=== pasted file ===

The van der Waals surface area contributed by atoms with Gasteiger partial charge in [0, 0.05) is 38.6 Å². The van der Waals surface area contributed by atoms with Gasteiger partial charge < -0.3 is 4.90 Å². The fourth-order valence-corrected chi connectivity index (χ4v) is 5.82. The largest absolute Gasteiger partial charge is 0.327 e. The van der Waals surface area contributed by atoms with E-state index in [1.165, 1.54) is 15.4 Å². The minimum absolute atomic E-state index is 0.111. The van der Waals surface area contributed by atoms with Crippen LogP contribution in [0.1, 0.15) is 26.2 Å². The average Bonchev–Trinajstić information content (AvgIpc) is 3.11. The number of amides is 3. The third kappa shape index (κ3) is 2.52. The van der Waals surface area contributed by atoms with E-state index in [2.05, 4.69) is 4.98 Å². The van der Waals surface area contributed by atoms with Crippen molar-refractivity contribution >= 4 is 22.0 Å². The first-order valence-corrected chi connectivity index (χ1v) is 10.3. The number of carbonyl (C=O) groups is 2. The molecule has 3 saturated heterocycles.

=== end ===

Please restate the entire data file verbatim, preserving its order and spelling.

The van der Waals surface area contributed by atoms with Gasteiger partial charge in [0, 0.05) is 38.6 Å². The van der Waals surface area contributed by atoms with Gasteiger partial charge < -0.3 is 4.90 Å². The fourth-order valence-corrected chi connectivity index (χ4v) is 5.82. The largest absolute Gasteiger partial charge is 0.327 e. The van der Waals surface area contributed by atoms with E-state index in [1.165, 1.54) is 15.4 Å². The minimum absolute atomic E-state index is 0.111. The van der Waals surface area contributed by atoms with Crippen LogP contribution in [0.1, 0.15) is 26.2 Å². The average Bonchev–Trinajstić information content (AvgIpc) is 3.11. The number of amides is 3. The third kappa shape index (κ3) is 2.52. The van der Waals surface area contributed by atoms with E-state index in [2.05, 4.69) is 4.98 Å². The van der Waals surface area contributed by atoms with Crippen molar-refractivity contribution >= 4 is 22.0 Å². The first-order valence-corrected chi connectivity index (χ1v) is 10.3. The number of carbonyl (C=O) groups is 2. The molecule has 3 saturated heterocycles.